That being said, don’t tip-toe around words either. There are times when I’m reading a truly excellent work and I notice that the author seemed to be dwelling on something minor. I swear, I once read a book with enough synonyms of “scary” to choke a night-mare (Hah! Get it?!). The word “scary” itself was used precisely twice. However, I was forced to endure the storm of “ghoulish, terrible, terrifying, frightening” adjectives. In this case, the author certainly wasn’t repetitive- but they sure as heck were redundant.

Redundancy is just as fatal to writing as unnecessary repetition. Imagine trying to immerse yourself in a good read about, say, a virtual reality, when the author can’t help but use a million different words for fake. Note: the link is guaranteed to not have a million different words for fake. It is similarly guaranteed to take you to an excellent science-fiction short story.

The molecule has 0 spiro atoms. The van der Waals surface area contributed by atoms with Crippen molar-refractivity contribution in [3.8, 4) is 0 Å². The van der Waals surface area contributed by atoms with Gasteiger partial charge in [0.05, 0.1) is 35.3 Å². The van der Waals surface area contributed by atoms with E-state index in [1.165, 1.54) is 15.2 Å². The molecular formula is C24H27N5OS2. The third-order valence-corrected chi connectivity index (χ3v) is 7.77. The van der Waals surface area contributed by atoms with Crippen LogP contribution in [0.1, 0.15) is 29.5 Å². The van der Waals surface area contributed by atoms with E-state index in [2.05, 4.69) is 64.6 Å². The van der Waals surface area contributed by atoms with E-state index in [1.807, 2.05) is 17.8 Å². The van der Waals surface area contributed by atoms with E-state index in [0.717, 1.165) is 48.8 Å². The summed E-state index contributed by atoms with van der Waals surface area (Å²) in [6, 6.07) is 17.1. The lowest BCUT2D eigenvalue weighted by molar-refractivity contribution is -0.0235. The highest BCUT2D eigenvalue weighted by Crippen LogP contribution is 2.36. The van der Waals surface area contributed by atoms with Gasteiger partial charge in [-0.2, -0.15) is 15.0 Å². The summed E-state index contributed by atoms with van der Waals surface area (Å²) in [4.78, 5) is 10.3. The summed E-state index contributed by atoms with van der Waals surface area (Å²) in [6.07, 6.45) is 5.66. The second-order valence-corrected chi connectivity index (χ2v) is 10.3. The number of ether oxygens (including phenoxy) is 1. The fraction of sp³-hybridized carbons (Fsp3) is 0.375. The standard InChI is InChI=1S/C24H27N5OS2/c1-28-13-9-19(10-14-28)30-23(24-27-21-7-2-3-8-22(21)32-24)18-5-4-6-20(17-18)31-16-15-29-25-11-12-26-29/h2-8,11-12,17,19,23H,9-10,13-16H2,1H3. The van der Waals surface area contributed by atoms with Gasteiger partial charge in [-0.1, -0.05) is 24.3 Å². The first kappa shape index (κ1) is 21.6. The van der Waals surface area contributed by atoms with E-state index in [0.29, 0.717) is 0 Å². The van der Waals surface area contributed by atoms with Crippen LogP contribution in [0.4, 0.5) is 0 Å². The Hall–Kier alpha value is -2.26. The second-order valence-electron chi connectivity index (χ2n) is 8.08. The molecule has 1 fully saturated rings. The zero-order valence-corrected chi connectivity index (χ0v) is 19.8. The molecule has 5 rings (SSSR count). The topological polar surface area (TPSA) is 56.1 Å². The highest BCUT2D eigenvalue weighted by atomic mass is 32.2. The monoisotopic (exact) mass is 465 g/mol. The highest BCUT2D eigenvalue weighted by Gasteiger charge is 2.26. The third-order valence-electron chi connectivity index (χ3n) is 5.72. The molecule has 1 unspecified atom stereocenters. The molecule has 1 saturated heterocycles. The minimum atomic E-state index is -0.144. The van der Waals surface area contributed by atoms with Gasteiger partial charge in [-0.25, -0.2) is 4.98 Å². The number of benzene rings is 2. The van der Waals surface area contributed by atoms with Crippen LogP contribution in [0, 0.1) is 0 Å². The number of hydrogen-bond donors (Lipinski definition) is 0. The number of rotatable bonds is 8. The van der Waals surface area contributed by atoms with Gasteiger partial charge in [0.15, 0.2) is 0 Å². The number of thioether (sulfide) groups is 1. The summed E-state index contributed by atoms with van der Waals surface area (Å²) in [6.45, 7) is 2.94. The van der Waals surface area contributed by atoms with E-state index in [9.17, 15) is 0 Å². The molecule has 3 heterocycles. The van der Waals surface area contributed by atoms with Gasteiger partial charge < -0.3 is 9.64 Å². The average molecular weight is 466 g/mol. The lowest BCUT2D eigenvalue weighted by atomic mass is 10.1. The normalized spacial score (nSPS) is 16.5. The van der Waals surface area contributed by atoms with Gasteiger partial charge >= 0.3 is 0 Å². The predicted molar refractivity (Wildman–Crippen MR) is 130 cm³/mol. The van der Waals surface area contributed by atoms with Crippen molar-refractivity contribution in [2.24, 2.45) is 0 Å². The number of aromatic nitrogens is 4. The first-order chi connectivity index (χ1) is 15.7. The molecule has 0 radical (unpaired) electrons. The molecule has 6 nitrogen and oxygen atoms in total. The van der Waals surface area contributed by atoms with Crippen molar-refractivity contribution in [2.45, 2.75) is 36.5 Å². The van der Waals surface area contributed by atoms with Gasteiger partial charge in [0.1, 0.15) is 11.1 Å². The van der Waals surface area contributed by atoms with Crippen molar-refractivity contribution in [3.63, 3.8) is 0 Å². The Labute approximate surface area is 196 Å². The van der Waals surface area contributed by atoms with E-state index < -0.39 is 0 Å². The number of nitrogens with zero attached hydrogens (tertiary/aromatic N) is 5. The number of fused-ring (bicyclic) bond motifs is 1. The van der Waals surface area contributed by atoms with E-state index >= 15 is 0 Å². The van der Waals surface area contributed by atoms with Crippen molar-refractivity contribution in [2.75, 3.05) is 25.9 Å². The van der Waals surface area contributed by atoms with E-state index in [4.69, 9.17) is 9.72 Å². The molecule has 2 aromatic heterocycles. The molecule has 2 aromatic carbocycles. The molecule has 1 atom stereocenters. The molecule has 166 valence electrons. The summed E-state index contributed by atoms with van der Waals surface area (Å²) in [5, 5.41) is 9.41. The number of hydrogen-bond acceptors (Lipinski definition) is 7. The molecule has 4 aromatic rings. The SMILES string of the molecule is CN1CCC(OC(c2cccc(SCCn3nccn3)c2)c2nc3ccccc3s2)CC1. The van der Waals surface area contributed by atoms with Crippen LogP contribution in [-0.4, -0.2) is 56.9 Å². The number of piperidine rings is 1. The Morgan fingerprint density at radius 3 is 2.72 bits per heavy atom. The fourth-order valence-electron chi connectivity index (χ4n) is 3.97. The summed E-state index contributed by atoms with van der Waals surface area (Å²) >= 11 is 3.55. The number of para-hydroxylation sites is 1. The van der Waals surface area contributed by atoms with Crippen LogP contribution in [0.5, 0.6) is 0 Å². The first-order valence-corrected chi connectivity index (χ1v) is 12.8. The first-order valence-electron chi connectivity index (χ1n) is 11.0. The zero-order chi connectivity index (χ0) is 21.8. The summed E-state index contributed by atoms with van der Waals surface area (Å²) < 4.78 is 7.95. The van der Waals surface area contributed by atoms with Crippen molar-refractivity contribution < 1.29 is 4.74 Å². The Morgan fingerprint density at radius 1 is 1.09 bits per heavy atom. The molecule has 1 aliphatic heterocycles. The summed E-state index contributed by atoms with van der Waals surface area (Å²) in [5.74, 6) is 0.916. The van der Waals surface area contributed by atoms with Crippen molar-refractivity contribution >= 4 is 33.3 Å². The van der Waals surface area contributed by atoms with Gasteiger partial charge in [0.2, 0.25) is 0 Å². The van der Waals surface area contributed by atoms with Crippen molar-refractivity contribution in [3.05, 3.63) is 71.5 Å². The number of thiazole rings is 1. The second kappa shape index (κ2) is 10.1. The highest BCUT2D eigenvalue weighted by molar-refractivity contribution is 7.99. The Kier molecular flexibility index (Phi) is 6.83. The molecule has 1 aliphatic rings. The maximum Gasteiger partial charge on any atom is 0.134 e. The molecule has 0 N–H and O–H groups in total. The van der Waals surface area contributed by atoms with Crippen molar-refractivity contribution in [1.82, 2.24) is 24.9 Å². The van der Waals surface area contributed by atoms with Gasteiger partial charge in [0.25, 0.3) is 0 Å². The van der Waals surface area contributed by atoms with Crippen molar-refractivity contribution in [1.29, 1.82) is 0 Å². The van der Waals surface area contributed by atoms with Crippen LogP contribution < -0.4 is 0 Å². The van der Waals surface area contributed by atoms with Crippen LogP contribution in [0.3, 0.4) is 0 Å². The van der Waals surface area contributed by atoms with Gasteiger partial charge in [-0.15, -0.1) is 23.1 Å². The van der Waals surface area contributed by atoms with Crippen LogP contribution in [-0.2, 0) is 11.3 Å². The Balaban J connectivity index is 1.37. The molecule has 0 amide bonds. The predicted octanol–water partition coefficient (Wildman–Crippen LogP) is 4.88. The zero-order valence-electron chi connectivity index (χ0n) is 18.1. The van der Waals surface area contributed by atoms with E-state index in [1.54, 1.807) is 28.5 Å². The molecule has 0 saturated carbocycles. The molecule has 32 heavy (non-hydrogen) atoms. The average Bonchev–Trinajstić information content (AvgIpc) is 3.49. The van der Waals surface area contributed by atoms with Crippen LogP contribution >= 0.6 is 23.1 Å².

Could you imagine reading that story if it was just inundated with similar sentiments and words? The plot simply wouldn’t advance; it’d get caught upon little nuances that may or may not be important to the reader. It’d be a failure instead of being as successful as it is.